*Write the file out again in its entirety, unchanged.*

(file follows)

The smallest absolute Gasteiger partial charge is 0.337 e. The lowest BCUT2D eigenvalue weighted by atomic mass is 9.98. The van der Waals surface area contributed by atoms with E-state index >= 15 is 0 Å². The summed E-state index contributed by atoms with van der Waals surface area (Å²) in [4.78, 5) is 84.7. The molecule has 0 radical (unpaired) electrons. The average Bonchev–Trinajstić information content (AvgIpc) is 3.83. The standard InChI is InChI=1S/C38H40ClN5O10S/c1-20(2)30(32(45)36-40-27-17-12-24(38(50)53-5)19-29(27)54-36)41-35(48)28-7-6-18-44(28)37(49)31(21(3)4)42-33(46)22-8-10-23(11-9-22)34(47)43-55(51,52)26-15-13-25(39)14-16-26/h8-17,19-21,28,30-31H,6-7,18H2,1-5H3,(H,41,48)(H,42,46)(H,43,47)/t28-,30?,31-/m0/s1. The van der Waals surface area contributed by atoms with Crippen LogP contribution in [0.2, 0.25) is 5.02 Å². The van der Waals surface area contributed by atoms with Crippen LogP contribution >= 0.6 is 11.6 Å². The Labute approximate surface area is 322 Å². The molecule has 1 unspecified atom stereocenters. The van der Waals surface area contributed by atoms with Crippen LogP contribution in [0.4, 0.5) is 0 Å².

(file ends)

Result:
The smallest absolute Gasteiger partial charge is 0.337 e. The lowest BCUT2D eigenvalue weighted by atomic mass is 9.98. The van der Waals surface area contributed by atoms with E-state index >= 15 is 0 Å². The summed E-state index contributed by atoms with van der Waals surface area (Å²) in [4.78, 5) is 84.7. The molecule has 0 radical (unpaired) electrons. The average Bonchev–Trinajstić information content (AvgIpc) is 3.83. The standard InChI is InChI=1S/C38H40ClN5O10S/c1-20(2)30(32(45)36-40-27-17-12-24(38(50)53-5)19-29(27)54-36)41-35(48)28-7-6-18-44(28)37(49)31(21(3)4)42-33(46)22-8-10-23(11-9-22)34(47)43-55(51,52)26-15-13-25(39)14-16-26/h8-17,19-21,28,30-31H,6-7,18H2,1-5H3,(H,41,48)(H,42,46)(H,43,47)/t28-,30?,31-/m0/s1. The van der Waals surface area contributed by atoms with Crippen LogP contribution in [0.2, 0.25) is 5.02 Å². The van der Waals surface area contributed by atoms with Crippen LogP contribution >= 0.6 is 11.6 Å². The Labute approximate surface area is 322 Å². The molecule has 1 unspecified atom stereocenters. The van der Waals surface area contributed by atoms with Crippen LogP contribution in [0.4, 0.5) is 0 Å².